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  3. I feel your pain. I’m sick now and according to the doctor I’m probably positive for COVID but until I get the test no one will know for sure. I tried to get a test appointment – they are scheduling 2 weeks out as the earliest. Crazy! So I’m treating the symptoms and quarantining. And my Christmas decorations are still up and my pantry is looking bare. Looks like I’m going to have to have son#1 make a grocery run for me!

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    • Yes, if you can’t test, it’s best just to assume you have it. And honestly, even if it is a different virus, you still don’t want to give it to anyone. I laid low until a nurse told me I was no longer contagious. I’m so sorry you’re feeling rotten though….if it lasts for too long, see if you can get checked for a sinus infection. That’s what mine turned into, and I didn’t start feeling better until I took antibiotics. Hope you feel better soon!!!

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    • It can be so stressful just to let go of our obligations and take care of ourselves! But sometimes, that’s the only thing we can do, and I think we have to try hard to remember that it’s perfectly okay when we do that. Thanks for your kind comment, Svet!

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  4. It sounds as though you’re on the road to recovery now, and I’m so glad. Even a cold or truly bad pollen allergies can be hard to deal with. It’s true that it’s good it wasn’t Covid, but that doesn’t mean it was any more fun. Extra rest and plenty of fluids are so important — keep those up even if you’re feeling much better!

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    • Thanks! That’s what I did. I was so tired I slept a ton, and laid around even when I was awake. I also drank a ton of water, which helped. Thank you for your good wishes and wise advice! My blog shows me, again and again, just how many good people there are in the world!

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    • They really are, Alan! I think we’re often harder on ourselves than anyone else…and we imagine how upset others are that we’re not helping them, when often they actually understand. Luckily, I’m feeling much better now….Take care, Alan and I hope you have a wonderful new year!

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  5. Glad you’re better now. You are so right, lots of us think we need to be all things to all people. Sometimes it’s almost a relief to know we can slow down, without the world grinding to a halt.
    Take good care of yourself and remember to stop and recharge as often as you need. All will be well. 🙂

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    • Thank you so much! And you know, sometimes I think getting sick is my body’s way of telling me to take a break….because I so rarely do unless I’m forced to do so. Self care is so important, and yet it is often the first thing we give up when life gets hectic. Thanks for reading and your sweet comment!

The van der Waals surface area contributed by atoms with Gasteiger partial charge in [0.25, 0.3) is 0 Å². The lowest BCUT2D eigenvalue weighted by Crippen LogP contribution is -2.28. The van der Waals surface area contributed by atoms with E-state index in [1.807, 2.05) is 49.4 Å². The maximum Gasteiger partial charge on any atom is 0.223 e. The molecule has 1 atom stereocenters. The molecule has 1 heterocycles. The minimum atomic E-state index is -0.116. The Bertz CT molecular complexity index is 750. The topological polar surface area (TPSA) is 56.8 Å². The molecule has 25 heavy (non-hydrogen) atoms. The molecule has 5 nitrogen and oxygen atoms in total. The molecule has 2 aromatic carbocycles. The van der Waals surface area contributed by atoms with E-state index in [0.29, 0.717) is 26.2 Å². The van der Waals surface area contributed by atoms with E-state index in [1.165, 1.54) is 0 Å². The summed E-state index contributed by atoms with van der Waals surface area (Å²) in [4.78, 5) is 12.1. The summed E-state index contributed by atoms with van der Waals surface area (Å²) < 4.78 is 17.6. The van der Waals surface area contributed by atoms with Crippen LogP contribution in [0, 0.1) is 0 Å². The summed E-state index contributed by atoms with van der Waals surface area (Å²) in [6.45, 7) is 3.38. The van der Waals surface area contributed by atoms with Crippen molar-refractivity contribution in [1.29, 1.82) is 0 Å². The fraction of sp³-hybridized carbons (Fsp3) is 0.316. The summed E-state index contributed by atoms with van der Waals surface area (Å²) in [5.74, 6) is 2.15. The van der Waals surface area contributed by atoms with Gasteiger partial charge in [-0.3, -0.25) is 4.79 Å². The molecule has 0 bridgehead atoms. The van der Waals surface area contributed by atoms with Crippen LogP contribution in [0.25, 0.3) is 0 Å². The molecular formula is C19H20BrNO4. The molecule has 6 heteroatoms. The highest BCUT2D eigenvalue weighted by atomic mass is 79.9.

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  6. There you go again, reframing what could be seen as a negative (none of us is indispensable) into as positive. I think that’s your Super Power.
    Glad you’re feeling better, but uffda…what a struggle!

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    • Thanks, Liz! I never thought of it like that….I guess I just figure there’s so much negative in the world already that I want to add a bit of positive. And yeah, that week was rough! I felt so rotten, and don’t even get me started on dealing with my primary care doctor’s office. They don’t see sick people anymore, due to the pandemic. Which I sort of get, but when the urgent cares are overwhelmed and your own doctor won’t see you or prescribe any medicine, (they were scheduling video visits four days out) it can get frustrating!

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  7. Glad you tested negative and hope you are feeling better Ann. Sometimes, we all just need a break from the routine. As to be indispensable, I had a joke I used to use at work. “I know I am not indispensable, but, I’d like to meet the 3 guys they replace me with. Strangely enough, after I retired, they split the job 3 ways. As long as the doers do, the takers will take and the users will use. Stay well Ann. Allan

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    • It turned out you were right! And I really agree with your assessment about doers doing…once people know you’re willing to step to the plate, they tend to rely on it. (Although I don’t mean my daughter, she’s always grateful for help but never expects it.) Sometimes being “out of commission” is a good thing for not only us, but for those who assume we’ll always be around to handle things. I hope you stay well too, Allan, and thanks for your comment!

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    • It really does….but for those of us who tend to be a teeny bit thick headed (and I’m looking in a mirror when I say this), it sometimes takes a virus to remind us that we’re not the cog that keeps the universe turning!

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  8. Oh, I hate to hear that you were so sick during one of the special times of the year! We moms are the gatherers, but eventually we discover that our children have learned a few things from us about gathering and making good these special times! I hope that you are fully recovered by now and enjoying life a lot more!

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    • Thanks, Martha! I am feeling better….and as disappointed as I was to miss that week, I was grateful that I didn’t get sick on Christmas Eve or Christmas Day. And that it wasn’t Covid, because then I would have exposed my kids. So it’s all good, and a lesson I needed to relearn, I think.